What is testicular cancer?

Testicular cancer is cancer that develops in the testicles. The testicles are part of the male reproductive system.

Testicular cancer symptoms

Symptoms include a lump or swelling in part of one testicle or a heavy scrotum. Find out more. 

Getting diagnosed with testicular cancer

You usually start by seeing your GP. They might refer you for tests or to a specialist if you have symptoms that could be caused by testicular cancer.

Survival for testicular cancer

Survival for testicular cancer is very high. Nearly all men are cured.


Your type of testicular cancer depends on which type of cell it started in. Knowing your type helps the doctor decide which treatment you need.


There are 3 main stages of testicular cancer. Find out what the different sizes mean.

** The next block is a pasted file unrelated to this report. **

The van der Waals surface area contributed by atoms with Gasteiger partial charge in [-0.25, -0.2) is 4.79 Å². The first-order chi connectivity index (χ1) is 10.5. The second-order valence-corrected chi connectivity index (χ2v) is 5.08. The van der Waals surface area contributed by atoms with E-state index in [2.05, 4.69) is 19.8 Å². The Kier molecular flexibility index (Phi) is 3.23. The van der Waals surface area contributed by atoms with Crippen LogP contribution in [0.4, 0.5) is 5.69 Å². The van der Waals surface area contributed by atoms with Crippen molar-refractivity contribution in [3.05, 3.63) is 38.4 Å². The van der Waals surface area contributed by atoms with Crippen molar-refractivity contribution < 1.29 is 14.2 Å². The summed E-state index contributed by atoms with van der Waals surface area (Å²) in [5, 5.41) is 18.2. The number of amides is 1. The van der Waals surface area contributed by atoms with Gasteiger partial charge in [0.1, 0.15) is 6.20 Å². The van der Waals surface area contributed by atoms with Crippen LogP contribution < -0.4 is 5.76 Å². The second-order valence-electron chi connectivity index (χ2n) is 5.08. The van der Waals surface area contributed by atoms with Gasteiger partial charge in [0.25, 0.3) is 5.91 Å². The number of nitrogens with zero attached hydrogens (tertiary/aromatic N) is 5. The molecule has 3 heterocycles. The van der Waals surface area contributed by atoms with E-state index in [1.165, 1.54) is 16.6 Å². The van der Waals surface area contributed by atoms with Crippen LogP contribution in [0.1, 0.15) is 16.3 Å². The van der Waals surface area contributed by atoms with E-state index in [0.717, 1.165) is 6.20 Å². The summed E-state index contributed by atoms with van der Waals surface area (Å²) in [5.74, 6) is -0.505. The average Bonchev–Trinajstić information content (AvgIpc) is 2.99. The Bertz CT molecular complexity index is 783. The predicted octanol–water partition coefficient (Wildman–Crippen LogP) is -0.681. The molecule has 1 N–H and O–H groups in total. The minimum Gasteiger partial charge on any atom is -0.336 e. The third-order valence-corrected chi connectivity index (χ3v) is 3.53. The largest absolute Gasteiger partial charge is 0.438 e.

You usually have surgery and might have chemotherapy or radiotherapy. This depends on the stage and type of your testicular cancer. 

If your cancer comes back

Sometimes testicular cancer comes back (relapses) after treatment. It can still usually be cured. 

Follow up

After treatment, you have regular check ups to look for signs of the cancer coming back. This is called monitoring or follow up.

Living with testicular cancer

What you can do, who can help and how to cope with testicular cancer.

Research and clinical trials

Find out about the latest research into testicular cancer and all about taking part in clinical trials.

Risks and causes

We don't know what causes most testicular cancers. But some factors can increase your risk of getting it. 

Last reviewed: 
04 Aug 2021
Next review due: 
08 Aug 2024
Coronavirus and cancer

We know it’s a worrying time for people with cancer, we have information to help.

Read our information about coronavirus and cancer